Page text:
Maybe not to the extent where Arrival shows (you start seeing the future), but indeed it does.
I read this article years ago, comparing German and English bilinguals.
English has a grammatical toolkit for situating actions in time. German doesn’t have this feature. This linguistic difference seems to influence how speakers of the two languages view events. German speakers matched ambiguous scenes with goal-oriented scenes about 40% of the time on average, compared with 25% among English speakers. This difference implies that German speakers are more likely to focus on possible outcomes of people’s actions, but English speakers pay more attention to the action itself.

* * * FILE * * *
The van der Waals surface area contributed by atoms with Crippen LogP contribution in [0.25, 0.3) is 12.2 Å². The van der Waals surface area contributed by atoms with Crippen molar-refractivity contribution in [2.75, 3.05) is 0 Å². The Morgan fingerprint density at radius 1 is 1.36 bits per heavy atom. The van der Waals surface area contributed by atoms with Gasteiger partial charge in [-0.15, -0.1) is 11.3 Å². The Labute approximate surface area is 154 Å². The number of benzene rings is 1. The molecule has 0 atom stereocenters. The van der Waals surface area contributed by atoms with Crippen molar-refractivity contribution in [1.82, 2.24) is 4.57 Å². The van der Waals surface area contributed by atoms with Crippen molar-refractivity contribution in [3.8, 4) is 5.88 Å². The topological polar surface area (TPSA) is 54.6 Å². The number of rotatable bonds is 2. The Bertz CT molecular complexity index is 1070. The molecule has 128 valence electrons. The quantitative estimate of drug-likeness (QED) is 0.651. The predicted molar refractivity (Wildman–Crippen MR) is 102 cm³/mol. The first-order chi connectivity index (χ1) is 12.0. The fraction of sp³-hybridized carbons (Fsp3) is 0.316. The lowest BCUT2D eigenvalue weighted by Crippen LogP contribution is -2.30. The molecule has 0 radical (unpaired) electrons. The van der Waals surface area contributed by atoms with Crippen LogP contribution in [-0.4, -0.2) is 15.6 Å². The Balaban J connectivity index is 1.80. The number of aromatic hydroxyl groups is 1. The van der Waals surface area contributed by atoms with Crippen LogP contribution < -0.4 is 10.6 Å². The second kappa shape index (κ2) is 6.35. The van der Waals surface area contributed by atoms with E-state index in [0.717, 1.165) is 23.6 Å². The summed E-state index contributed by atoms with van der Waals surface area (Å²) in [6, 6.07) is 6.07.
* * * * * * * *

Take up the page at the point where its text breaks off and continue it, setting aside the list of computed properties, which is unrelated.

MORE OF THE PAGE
There are many other articles on the topic, like this and this, but it seems to be accepted that language does shape how we think. I don't think the field is mature enough to draw conclusive proof, but it seems to be plausible at this stage.
PS: My sister, a speech therapist, also tells me that language is in fact fundamental to how we think. She works with disabled kids (e.g., austists) whose behavior can be seen to change as specific communication patterns are taught to them.